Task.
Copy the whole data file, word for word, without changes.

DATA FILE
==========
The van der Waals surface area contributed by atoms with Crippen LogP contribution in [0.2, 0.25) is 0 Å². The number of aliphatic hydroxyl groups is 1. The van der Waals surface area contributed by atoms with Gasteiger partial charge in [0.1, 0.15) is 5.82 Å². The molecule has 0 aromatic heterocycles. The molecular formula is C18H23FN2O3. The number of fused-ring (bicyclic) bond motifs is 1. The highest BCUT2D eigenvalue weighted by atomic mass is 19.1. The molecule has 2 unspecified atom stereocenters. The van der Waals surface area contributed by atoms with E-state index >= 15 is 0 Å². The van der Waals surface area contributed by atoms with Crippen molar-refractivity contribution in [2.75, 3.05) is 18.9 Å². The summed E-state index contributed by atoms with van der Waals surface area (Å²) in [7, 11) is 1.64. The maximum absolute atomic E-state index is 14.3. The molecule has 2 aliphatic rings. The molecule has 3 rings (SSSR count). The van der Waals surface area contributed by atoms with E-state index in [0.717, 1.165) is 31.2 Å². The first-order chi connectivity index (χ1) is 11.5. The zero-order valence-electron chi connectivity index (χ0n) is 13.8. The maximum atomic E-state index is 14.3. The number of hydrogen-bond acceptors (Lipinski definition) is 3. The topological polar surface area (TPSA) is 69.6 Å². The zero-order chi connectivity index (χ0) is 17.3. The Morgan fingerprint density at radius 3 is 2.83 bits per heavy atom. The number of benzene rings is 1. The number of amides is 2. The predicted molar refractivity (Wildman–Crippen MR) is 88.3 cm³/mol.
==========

The van der Waals surface area contributed by atoms with Crippen LogP contribution in [0.2, 0.25) is 0 Å². The number of aliphatic hydroxyl groups is 1. The van der Waals surface area contributed by atoms with Gasteiger partial charge in [0.1, 0.15) is 5.82 Å². The molecule has 0 aromatic heterocycles. The molecular formula is C18H23FN2O3. The number of fused-ring (bicyclic) bond motifs is 1. The highest BCUT2D eigenvalue weighted by atomic mass is 19.1. The molecule has 2 unspecified atom stereocenters. The van der Waals surface area contributed by atoms with E-state index >= 15 is 0 Å². The van der Waals surface area contributed by atoms with Crippen molar-refractivity contribution in [2.75, 3.05) is 18.9 Å². The summed E-state index contributed by atoms with van der Waals surface area (Å²) in [7, 11) is 1.64. The maximum absolute atomic E-state index is 14.3. The molecule has 2 aliphatic rings. The molecule has 3 rings (SSSR count). The van der Waals surface area contributed by atoms with E-state index in [0.717, 1.165) is 31.2 Å². The first-order chi connectivity index (χ1) is 11.5. The zero-order valence-electron chi connectivity index (χ0n) is 13.8. The maximum atomic E-state index is 14.3. The number of hydrogen-bond acceptors (Lipinski definition) is 3. The topological polar surface area (TPSA) is 69.6 Å². The zero-order chi connectivity index (χ0) is 17.3. The Morgan fingerprint density at radius 3 is 2.83 bits per heavy atom. The number of benzene rings is 1. The number of amides is 2. The predicted molar refractivity (Wildman–Crippen MR) is 88.3 cm³/mol.